Rochester Subway - March 2014

Rochester Subway - March 2014

Rochester Subway - March 2014

Rochester Subway - March 2014

Rochester Subway - March 2014

Rochester Subway - March 2014

Rochester Subway - March 2014

Rochester Subway - March 2014

Rochester Subway - March 2014

It’s also the area with the best light, as the rest of the tunnel is completely underground and sealed at the other end. Of course if you choose to visit, as always be careful and be sure to enjoy a meal at Dinosaur BBQ when you’re done, or even better head a little further along South Street and hit up the Genesee Brew House, for some amazing beers and even better food!

Rolleiflex 2.8F – Carl Zeiss Planar 80mm 1:2.8 – Kodak Panatomic-X @ ASA-32 – Kodak Xtol (1+1) 7:30 @ 20C

Project:1812 – Raid on Ogdensburg

The St. Lawrence River had remained relatively quiet during the first year of the war, in fact it was for the most part downright peaceful. Both sides were enjoying a rather healthy trade relationship. The simple fact was that most of the St. Lawrence valley was occupied by Loyalists, those who went to or were forced to move to the colony of Upper Canada following the American Revolution, and many still had family on the American side of the river. This was not going to fly in 1813, as the war escalated, raids became common. On the 6th of February, a raid lead by Major Benjamin Forsyth and members of the 1st US Rifle Regiment crossed the frozen river to free American prisoners being held in Elizabethtown, these prisoner had been taken in a British raid earlier in the month. In addition to freeing the prisoners they also took with them military and civilian supplies in the town’s storehouse.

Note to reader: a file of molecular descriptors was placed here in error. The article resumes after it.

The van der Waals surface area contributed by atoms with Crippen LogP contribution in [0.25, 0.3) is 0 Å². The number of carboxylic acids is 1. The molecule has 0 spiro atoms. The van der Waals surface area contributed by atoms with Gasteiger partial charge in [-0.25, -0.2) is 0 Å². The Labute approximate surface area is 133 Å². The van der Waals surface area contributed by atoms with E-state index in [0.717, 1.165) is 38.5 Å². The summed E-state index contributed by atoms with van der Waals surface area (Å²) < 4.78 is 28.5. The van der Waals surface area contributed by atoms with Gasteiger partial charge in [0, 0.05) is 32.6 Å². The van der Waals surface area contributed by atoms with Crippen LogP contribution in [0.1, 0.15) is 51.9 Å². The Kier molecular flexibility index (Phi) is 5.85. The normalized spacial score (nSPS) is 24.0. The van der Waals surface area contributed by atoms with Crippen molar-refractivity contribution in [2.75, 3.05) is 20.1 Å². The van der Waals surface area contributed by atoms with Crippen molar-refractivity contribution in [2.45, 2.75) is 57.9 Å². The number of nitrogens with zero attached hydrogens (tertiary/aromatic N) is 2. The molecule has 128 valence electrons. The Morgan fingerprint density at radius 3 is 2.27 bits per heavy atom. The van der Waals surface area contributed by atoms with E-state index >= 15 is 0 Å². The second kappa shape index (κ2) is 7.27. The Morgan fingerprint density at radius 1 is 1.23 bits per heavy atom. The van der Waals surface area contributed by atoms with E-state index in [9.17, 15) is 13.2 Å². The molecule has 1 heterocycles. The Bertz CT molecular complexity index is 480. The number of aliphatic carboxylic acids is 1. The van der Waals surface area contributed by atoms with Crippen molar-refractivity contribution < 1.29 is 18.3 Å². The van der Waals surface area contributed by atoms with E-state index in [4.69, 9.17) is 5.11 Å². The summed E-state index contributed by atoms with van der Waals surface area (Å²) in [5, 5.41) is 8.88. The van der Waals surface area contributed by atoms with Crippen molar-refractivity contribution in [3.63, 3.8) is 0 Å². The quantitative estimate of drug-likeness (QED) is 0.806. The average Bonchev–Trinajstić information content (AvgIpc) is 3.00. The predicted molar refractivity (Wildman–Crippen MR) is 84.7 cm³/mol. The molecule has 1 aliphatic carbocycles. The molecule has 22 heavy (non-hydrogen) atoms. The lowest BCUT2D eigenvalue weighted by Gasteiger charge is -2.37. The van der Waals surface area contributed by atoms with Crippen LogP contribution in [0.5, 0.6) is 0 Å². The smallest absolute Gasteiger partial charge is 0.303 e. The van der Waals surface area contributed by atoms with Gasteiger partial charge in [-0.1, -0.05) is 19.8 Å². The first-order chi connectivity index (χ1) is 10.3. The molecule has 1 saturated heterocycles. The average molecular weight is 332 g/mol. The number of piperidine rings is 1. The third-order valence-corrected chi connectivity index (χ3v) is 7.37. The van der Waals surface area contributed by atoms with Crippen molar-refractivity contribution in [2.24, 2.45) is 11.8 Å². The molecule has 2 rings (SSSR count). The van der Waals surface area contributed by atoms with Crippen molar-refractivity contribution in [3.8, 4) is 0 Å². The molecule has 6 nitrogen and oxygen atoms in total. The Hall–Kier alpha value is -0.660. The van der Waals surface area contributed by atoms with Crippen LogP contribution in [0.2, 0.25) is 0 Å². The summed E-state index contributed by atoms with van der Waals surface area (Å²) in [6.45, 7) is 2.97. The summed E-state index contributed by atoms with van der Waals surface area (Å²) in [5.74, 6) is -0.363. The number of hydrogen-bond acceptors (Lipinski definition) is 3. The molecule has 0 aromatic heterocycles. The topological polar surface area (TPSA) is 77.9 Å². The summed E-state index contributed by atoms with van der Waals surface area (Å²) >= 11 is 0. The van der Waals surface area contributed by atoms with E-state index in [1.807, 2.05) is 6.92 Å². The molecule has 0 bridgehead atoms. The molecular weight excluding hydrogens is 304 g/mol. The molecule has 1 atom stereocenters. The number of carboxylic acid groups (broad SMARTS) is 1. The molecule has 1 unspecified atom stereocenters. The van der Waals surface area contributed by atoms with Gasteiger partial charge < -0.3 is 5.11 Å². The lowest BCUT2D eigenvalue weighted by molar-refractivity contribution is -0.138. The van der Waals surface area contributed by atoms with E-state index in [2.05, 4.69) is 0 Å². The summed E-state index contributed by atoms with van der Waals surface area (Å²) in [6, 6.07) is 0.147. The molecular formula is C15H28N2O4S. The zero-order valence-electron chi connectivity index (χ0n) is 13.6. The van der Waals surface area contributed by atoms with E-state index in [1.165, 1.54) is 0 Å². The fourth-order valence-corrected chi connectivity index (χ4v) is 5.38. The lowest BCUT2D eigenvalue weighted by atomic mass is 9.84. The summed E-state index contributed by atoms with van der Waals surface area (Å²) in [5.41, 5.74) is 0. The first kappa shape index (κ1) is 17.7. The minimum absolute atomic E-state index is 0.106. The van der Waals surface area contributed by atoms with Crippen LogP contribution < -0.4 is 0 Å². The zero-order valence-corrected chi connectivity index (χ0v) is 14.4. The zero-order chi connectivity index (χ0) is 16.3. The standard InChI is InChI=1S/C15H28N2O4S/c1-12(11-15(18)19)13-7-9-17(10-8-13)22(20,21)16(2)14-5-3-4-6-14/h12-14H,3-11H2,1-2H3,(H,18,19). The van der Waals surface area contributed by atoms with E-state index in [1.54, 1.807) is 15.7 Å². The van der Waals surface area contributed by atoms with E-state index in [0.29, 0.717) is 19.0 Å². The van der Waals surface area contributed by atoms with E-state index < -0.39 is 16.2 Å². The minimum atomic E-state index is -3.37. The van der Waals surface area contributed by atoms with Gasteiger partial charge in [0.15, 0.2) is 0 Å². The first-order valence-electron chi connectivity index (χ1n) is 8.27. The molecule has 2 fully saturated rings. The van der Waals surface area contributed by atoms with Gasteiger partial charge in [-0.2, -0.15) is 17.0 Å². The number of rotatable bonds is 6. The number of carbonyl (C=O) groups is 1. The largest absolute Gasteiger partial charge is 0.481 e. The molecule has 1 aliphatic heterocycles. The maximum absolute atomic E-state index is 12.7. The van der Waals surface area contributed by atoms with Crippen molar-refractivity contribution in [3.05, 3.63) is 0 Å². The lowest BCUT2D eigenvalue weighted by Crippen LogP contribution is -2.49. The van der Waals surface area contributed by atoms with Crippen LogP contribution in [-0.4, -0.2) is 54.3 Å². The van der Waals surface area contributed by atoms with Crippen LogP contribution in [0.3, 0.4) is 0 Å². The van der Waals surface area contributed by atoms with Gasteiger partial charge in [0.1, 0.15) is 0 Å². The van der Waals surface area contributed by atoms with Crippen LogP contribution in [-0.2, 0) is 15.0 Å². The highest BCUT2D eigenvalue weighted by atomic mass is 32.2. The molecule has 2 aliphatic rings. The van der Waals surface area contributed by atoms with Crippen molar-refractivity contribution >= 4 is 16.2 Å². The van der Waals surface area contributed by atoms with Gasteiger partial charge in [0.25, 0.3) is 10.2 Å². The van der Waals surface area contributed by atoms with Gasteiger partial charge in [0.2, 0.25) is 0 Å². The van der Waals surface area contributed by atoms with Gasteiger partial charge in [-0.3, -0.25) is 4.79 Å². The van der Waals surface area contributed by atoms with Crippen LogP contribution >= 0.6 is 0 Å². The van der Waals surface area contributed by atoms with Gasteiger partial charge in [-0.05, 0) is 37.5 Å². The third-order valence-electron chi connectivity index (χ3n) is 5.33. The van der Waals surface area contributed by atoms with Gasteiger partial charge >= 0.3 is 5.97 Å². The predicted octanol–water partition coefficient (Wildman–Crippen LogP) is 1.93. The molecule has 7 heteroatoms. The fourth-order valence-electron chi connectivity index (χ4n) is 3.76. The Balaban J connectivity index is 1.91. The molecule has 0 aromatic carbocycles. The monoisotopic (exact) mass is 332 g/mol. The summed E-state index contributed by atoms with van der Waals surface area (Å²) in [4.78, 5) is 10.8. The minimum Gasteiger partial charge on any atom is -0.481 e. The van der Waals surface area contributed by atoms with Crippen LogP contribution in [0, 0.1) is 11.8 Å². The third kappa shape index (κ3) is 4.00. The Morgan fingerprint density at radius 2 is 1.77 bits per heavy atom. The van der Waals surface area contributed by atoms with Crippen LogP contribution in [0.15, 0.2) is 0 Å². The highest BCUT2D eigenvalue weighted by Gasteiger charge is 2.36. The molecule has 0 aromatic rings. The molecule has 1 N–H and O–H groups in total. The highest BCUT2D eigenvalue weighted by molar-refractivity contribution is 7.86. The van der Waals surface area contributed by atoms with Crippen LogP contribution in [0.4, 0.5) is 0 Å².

Project:1812 - Raid on Elizbethton
Downtown Brockville, Ontario today. The town changed its name from Elizabethtown to Brockville in honour of Major-General Sir Isaac Brock